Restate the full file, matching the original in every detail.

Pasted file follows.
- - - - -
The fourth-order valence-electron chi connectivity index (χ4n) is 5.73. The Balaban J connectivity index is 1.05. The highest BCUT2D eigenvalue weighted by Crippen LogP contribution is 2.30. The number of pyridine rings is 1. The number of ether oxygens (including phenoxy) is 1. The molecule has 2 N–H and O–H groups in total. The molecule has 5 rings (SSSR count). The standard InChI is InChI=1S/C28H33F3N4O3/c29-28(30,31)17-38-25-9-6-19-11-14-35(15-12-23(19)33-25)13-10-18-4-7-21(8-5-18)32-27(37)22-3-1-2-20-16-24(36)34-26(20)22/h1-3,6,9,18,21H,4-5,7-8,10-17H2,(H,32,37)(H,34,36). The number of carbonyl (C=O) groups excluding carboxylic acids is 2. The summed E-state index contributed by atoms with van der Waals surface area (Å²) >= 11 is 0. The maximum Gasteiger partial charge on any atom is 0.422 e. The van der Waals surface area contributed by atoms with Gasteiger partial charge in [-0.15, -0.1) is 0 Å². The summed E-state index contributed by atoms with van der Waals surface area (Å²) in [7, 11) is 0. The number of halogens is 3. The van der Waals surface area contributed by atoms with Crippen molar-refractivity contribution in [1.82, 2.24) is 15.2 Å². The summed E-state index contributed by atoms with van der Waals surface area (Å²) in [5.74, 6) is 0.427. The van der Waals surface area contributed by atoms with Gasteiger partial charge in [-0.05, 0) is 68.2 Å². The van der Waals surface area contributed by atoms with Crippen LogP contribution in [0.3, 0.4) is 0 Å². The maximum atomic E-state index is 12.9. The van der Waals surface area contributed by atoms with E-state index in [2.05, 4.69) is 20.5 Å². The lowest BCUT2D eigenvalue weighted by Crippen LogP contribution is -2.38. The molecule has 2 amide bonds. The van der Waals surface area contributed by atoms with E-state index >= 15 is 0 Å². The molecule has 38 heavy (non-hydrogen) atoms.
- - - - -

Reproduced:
The fourth-order valence-electron chi connectivity index (χ4n) is 5.73. The Balaban J connectivity index is 1.05. The highest BCUT2D eigenvalue weighted by Crippen LogP contribution is 2.30. The number of pyridine rings is 1. The number of ether oxygens (including phenoxy) is 1. The molecule has 2 N–H and O–H groups in total. The molecule has 5 rings (SSSR count). The standard InChI is InChI=1S/C28H33F3N4O3/c29-28(30,31)17-38-25-9-6-19-11-14-35(15-12-23(19)33-25)13-10-18-4-7-21(8-5-18)32-27(37)22-3-1-2-20-16-24(36)34-26(20)22/h1-3,6,9,18,21H,4-5,7-8,10-17H2,(H,32,37)(H,34,36). The number of carbonyl (C=O) groups excluding carboxylic acids is 2. The summed E-state index contributed by atoms with van der Waals surface area (Å²) >= 11 is 0. The maximum Gasteiger partial charge on any atom is 0.422 e. The van der Waals surface area contributed by atoms with Gasteiger partial charge in [-0.15, -0.1) is 0 Å². The summed E-state index contributed by atoms with van der Waals surface area (Å²) in [7, 11) is 0. The number of halogens is 3. The van der Waals surface area contributed by atoms with Crippen molar-refractivity contribution in [1.82, 2.24) is 15.2 Å². The summed E-state index contributed by atoms with van der Waals surface area (Å²) in [5.74, 6) is 0.427. The van der Waals surface area contributed by atoms with Gasteiger partial charge in [-0.05, 0) is 68.2 Å². The van der Waals surface area contributed by atoms with Crippen LogP contribution in [0.3, 0.4) is 0 Å². The maximum atomic E-state index is 12.9. The van der Waals surface area contributed by atoms with E-state index in [2.05, 4.69) is 20.5 Å². The lowest BCUT2D eigenvalue weighted by Crippen LogP contribution is -2.38. The molecule has 2 amide bonds. The van der Waals surface area contributed by atoms with E-state index >= 15 is 0 Å². The molecule has 38 heavy (non-hydrogen) atoms.